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Max height of a concrete column

  1. May 9, 2016 #1
    1. The problem statement, all variables and given/known data
    For a concrete column of constant cross sectional area, what is the maximum possible height if the compressible strength is 2.0 x 107 N/m2? The density of concrete is 2.3 x 103 kg/m3.
    2. Relevant equations
    [tex]\frac{F}{A}[/tex]
    3. The attempt at a solution
    I am not really sure what I am doing wrong, or what I have to do differently, but so far I have tried a few different things.
    First I tried setting the force equal to 2*102, and trying to solve for height:
    [tex]\frac{2*10^7}{2.3*10^3*9.8}\approx890[/tex]
    This was incorrect however. From there, I tried adding a π to the denominator, but that didn't work. I then tried taking the square root because I realized the r term was squared. After that I realized the r term doesn't even really have a place in the equation because I am looking for height, not radius. How do I correctly approach the problem? I honestly have no clue what I am doing here.
     
  2. jcsd
  3. May 9, 2016 #2
    Your answer looks correct to me.
     
  4. May 9, 2016 #3

    SteamKing

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    The first thing is to understand what the numbers mean that you are given. In your attempted calculation above, you should always do a check of the units in the result to see if these agree with the answer you are supposed to obtain.

    The maximum compressive stress of the concrete is 2.0 × 107 N/m2, which you would presumably obtain from the equation σ = F / A.

    It is given that the column is uniform, so this suggests that A is a constant.

    What other quantity is needed to give the stress in the column?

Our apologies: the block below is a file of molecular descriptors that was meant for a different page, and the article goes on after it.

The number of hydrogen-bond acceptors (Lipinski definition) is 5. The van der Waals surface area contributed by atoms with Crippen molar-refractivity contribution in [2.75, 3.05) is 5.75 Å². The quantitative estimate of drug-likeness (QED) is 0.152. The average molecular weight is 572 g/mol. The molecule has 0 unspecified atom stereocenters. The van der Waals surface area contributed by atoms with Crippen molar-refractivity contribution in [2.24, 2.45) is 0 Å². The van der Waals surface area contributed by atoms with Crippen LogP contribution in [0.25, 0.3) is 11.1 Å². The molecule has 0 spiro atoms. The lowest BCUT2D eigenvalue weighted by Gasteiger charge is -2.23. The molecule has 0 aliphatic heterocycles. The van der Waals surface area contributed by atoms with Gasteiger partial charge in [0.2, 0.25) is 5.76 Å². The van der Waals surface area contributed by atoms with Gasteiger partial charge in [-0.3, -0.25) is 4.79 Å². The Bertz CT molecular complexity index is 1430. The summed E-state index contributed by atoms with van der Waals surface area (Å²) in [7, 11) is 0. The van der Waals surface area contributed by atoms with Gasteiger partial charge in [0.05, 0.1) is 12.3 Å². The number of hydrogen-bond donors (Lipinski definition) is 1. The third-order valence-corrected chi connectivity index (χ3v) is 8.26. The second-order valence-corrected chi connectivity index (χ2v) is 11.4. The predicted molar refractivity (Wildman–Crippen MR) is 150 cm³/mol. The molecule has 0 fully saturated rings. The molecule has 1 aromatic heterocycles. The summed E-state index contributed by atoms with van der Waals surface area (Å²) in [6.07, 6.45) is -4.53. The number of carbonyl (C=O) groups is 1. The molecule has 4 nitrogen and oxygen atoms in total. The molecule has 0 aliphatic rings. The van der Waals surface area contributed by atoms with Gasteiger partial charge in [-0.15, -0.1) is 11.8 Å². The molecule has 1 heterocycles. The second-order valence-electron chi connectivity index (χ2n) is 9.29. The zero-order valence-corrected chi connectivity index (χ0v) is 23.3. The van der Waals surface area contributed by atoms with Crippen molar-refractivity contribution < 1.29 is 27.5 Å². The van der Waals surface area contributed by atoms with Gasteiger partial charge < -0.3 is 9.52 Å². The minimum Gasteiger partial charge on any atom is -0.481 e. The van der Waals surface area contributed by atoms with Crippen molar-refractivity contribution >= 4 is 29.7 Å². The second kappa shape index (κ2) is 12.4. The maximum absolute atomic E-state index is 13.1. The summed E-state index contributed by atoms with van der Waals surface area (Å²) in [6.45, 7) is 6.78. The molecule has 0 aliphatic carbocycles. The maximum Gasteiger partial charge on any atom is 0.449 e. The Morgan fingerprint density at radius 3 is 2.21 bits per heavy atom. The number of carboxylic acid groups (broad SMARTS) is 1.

Given the density of the concrete (2.3 × 103 kg/m3), how would you determine the maximum stress in the column? Where would this stress be located?
     
  5. May 9, 2016 #4

    Nidum

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    edit : removed redundant post
     
  6. May 9, 2016 #5
    The cross sectional areas cancel out. The compressive stress on the bottom is just the hydrostatic relation ##\rho g h##.
     
  7. May 9, 2016 #6
    I would think that the stress would be located in the center of the column. From the equations in my book, I only see where force and area are the quantities shown. The equation it gives me for force near the beginning of the chapter that this is reviewing equates it to length, a delta l, and a young's modulus number, which I don't think helps me either.

    This is a review for my final, so I am able to see the answers, and it shows the answer as being 89m, instead of the 890m that I got, unless I am just missing something on units somewhere. It is really annoying seeing the error like that with it being a factor of 10 off.
     
  8. May 9, 2016 #7

    SteamKing

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    This column is presumably standing vertically, as most columns are wont to do.

    Why would you think that the stress in a vertical column would occur in the middle? Draw a free body diagram of a vertical column to check.

    You don't need to know Young's modulus to solve this problem.

    You can always check the book answer to see if it matches the information given in the problem statement. Answers in the book have been known to be wrong.
     
  9. May 9, 2016 #8
    That is what I am thinking might be the case, but that would mean my professor is wrong because it is his final exam review. As for the free body diagram, I have decided to abandon the problem and the rest of the review for now because the exam is tomorrow and this professor hasn't cared enough to actually teach me anything of value. I have some other homework I need to do before the final anyways, and because the final curves and everyone else in the class has the same problems as me, the stuff I am having problems with shouldn't hurt me too bad. Thanks for the help though, hopefully next semester I can get someone who actually wants to teach physics.
     
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